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Protesters gather outside the Louisiana State Capitol during a rally against Louisiana’s stay-at-home order and economic shutdown

Protesters gather outside the Louisiana State Capitol during a rally against Louisiana’s stay-at-home order and economic shutdown

Getty Images

A policeman in a mask, as a preventive measure against the spread of coronavirus, patrols Chinatown in Bangkok, Thailand

A policeman in a mask, as a preventive measure against the spread of coronavirus, patrols Chinatown in Bangkok, Thailand

AFP via Getty Images

A biologist cleans the enclosure of Humboldt penguins at the closed aquarium in Barcelona

A biologist cleans the enclosure of Humboldt penguins at the closed aquarium in Barcelona

AFP via Getty Images

French Gardes republicains mounted gendarmes check for mobility documents outside a supermarket in Courseulles-sur-Mer, Normandy

French Gardes republicains mounted gendarmes check for mobility documents outside a supermarket in Courseulles-sur-Mer, Normandy

AFP via Getty Images

An employee disinfects a hall at the Kazansky railway station in Moscow, Russia

An employee disinfects a hall at the Kazansky railway station in Moscow, Russia

AP

Protesters gather outside the Louisiana State Capitol during a rally against Louisiana’s stay-at-home order and economic shutdown

The coronavirus pandemic has infected more than 2.1 million people worldwide and more than 140,000 deaths have been recorded.

Here is the latest on the situation from around the world:

CZECH REPUBLIC: The country will allow religious services to start again as it eases restrictions imposed to contain the pandemic.

Healthcare minister Adam Vojtech said religious gatherings in churches will restart on April 27 with a maximum of 15 people, but they will have to keep a distance from one another. The number of worshippers will be allowed to grow in the following weeks.

UNITED STATES: A report has identified numerous New York state nursing homes where multiple patients died over the past few weeks.

Nineteen of the state's nursing homes have each had at least 20 deaths linked to the pandemic, the report said. One Brooklyn home was listed as having 55 deaths. Four homes, in the Bronx, Queens and Staten Island, were listed as having more than 40.

The report's release came after days of reports about homes so stricken by the virus that bodies had to be stacked inside storage rooms while families struggled to get information about isolated loved ones.

RUSSIA: President Vladimir Putin is prodding top officials to move faster to prepare for a surge in coronavirus cases.

Speaking on a conference call with federal official and regional governors, he told them to "act faster and more energetically" to secure ventilators, protective gear and other essential supplies. He warned Russia is yet to see a peak of infections, adding Moscow was the first to face soaring numbers of infections and "the problem is spreading into the regions".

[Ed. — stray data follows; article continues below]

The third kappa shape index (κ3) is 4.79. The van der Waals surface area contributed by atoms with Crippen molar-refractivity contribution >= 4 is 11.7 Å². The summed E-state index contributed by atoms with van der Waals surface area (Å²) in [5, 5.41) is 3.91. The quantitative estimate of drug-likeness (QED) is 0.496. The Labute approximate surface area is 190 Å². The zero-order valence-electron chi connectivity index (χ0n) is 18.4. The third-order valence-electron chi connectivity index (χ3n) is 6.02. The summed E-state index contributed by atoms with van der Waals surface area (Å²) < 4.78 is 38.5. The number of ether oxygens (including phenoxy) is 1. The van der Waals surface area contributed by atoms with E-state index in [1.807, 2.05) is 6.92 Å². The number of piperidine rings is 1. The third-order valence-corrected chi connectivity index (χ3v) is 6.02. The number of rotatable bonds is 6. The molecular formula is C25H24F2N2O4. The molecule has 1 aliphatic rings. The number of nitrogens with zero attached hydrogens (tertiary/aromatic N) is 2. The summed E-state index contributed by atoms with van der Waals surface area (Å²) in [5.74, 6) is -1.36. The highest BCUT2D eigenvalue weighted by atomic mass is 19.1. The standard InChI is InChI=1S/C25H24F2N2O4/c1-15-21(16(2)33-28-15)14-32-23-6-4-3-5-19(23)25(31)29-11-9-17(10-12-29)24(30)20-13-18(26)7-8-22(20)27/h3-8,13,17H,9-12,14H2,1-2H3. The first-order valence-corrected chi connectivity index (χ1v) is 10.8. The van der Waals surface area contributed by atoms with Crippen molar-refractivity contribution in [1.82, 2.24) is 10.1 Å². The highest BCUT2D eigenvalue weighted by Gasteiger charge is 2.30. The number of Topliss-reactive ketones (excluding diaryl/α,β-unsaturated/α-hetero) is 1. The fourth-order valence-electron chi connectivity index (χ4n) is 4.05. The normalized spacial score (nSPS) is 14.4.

Russia has registered 32,008 coronavirus cases and 273 deaths.

FRANCE: At least 940 people aboard a French aircraft carrier and its escort ships have been infected with the virus.

The total number of positive cases is expected to grow because some test results are still pending, the head of the military health service, Maryline Gygax Genero, told a Senate hearing.

Among those infected are two of four US sailors serving on the Charles de Gaulle as part of the US Navy's exchange programme.

Those infected represent more than a third of the 2,300 military personnel aboard the Charles de Gaulle and its escort ships.

SWEDEN: Princess Sofia, the 35-year-old wife of King Carl XVI Gustaf's oldest son, has joined the ranks of those helping the health sector fight coronavirus.

She had undergone a three-day medical course at a Stockholm university that allowed her to assist healthcare workers at a private hospital in the Swedish capital.

The institution has been relieving hospitals by handling surgery, primarily in cancer. Sofia wrote on Instagram on Wednesday: "I support and relieve the care staff with various tasks, including care of patients and cleaning."

ITALY: The national institute of health says a partial survey of nursing homes has found more than 6,000 residents have died since February 1 - about 7% of residents nationwide.

The number of dead is only a fraction of the total since the survey was based on data from a third of 3,000 nursing homes contacted, which in turn are home to only a third of the estimated 280,000 elderly living in assisted care facilities nationwide.

The estimate is the best guess Italian authorities have about the huge toll of nursing home dead in the European epicentre of the pandemic, most of whom are not included in the official death toll because they were never tested.

SPAIN: The official gazette has published a government order for the country's 17 autonomous regions to unify the criteria on counting the dead in the coronavirus pandemic.

The government says it is following World Health Organisation guidance and insists on counting only those who die having tested positive for the virus, whether or not they showed symptoms and no matter where they died.

That figure on Thursday rose above 19,000, with more than 188,000 infections, but the accounting system leaves out patients who died with symptoms but were not tested.

Belfast Telegraph